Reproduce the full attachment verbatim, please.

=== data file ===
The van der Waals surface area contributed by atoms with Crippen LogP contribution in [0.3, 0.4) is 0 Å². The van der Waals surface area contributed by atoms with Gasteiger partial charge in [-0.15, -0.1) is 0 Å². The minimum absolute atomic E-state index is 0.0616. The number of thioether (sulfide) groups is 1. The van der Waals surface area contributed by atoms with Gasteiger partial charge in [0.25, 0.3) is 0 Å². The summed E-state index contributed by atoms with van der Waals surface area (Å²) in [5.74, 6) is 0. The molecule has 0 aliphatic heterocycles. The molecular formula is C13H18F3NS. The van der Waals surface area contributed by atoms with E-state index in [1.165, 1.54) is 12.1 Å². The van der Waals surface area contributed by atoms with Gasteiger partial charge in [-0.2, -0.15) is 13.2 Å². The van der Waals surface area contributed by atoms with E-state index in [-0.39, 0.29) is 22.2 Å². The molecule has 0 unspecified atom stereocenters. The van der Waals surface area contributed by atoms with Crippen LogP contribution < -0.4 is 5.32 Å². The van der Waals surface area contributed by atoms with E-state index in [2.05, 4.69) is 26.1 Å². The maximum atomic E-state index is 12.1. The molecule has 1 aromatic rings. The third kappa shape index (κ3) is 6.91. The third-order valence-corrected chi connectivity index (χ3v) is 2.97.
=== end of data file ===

The van der Waals surface area contributed by atoms with Crippen LogP contribution in [0.3, 0.4) is 0 Å². The van der Waals surface area contributed by atoms with Gasteiger partial charge in [-0.15, -0.1) is 0 Å². The minimum absolute atomic E-state index is 0.0616. The number of thioether (sulfide) groups is 1. The van der Waals surface area contributed by atoms with Gasteiger partial charge in [0.25, 0.3) is 0 Å². The summed E-state index contributed by atoms with van der Waals surface area (Å²) in [5.74, 6) is 0. The molecule has 0 aliphatic heterocycles. The molecular formula is C13H18F3NS. The van der Waals surface area contributed by atoms with E-state index in [1.165, 1.54) is 12.1 Å². The van der Waals surface area contributed by atoms with Gasteiger partial charge in [-0.2, -0.15) is 13.2 Å². The van der Waals surface area contributed by atoms with E-state index in [-0.39, 0.29) is 22.2 Å². The molecule has 0 unspecified atom stereocenters. The van der Waals surface area contributed by atoms with Crippen LogP contribution < -0.4 is 5.32 Å². The van der Waals surface area contributed by atoms with E-state index in [2.05, 4.69) is 26.1 Å². The maximum atomic E-state index is 12.1. The molecule has 1 aromatic rings. The third kappa shape index (κ3) is 6.91. The third-order valence-corrected chi connectivity index (χ3v) is 2.97.